Paper.li is proud to be a media partner of Startup Canada — a huge on- and offline movement starting today in an effort to put Canadian entrepreneurs on the world map.
Startup Canada is a coast-to-coast tour of the country, a campaign to put entrepreneurship in the limelight, and a national conversation between entrepreneurs, industry, education and government. It will celebrate entrepreneurship, build community, uncover innovative ideas and end with a clear, collective vision for the future.
Victoria Lennox, a social entrepreneur who founded Startup Canada with media tech entrepreneur Cyprian Szalankiewicz, gave us a preview of six months of activity beginning with the launch of the Startup Canada website on March 1.
Follow the news daily from across the Canadian entrepreneurship community on the Daily WiRE or catch up on the latest town halls, activities, interviews and findings coming out of the Startup Canada Tour with the Weekly Update. A Startup Canada app is coming too!
Tell us about Startup Canada and its ambitions.
From March 19 to September, Startup Canada will fuel a groundswell movement of the Canadian entrepreneurship community. There is a national tour and online social media campaign to engage more than 25,000 Canadians to celebrate and support our country’s one million entrepreneurs to start, grow and succeed.
From coast to coast, Startup Canada and the entrepreneurs community will uncover innovative ideas and solutions to challenges faced by entrepreneurs. There will be more than 30 town halls, 100 fringe events, meetings and interviews — all spread, shared and discussed on the Startup Canada website, social media channels, Speaker’s Corner, ideasWiki, Blog, as well as the Daily WiRE and Weekly Update on Paper.li.
The activity will culminate in late 2012 with the launch of a clear collective vision and strategy for the future and a call to action that will empower everyone.
We are determined to become the centerpiece of Canada’s entrepreneurship community driving entrepreneurship nationwide.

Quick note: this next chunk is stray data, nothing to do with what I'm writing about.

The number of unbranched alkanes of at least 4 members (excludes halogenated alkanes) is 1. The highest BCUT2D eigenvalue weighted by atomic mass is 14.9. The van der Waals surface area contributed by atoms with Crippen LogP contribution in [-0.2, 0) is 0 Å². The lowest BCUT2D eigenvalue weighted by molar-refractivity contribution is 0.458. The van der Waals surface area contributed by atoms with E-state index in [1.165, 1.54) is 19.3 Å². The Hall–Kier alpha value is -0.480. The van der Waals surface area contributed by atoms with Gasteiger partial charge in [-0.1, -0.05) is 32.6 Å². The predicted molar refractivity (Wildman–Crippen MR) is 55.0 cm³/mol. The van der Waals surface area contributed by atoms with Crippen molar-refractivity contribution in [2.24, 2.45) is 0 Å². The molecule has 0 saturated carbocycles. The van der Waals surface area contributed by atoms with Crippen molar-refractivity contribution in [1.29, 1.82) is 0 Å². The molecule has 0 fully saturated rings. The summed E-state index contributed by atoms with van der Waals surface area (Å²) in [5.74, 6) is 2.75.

Why is it so important for Canada to develop its entrepreneurs?
Entrepreneurs and small businesses are the backbone of the economy. There are over one million small businesses in Canada — they employ 48% of Canada’s workforce, account for 25% of exports, and make up 30% of GDP.
Just under 5% are high-growth and create almost half of new jobs. These kinds of ventures create new markets and disruptive innovations that can transform the economies of communities and regions.
What makes a successful entrepreneur?
I believe it takes passion, perseverance and a facility to work very hard. Great entrepreneurs have exceptional teams and understand the value of relationships and communication in achieving success.
Can you share some Canadian success stories?
Where did the idea come from?
It was inspired by Startup America and Startup Britian, but it really came about when a former colleague who was at Startup Britain suggested it might be useful for Canada and connected me with the Kauffman Foundation in the US.
I was inspired by the concept but I knew Canada was very different in its entrepreneurial landscape and culture. I was able to learn from the successes and lessons of the initiatives in other countries. I saw that if we were to have a meaningful impact the movement would need to come from the grassroots and that the entire entrepreneurial community would need to be engaged.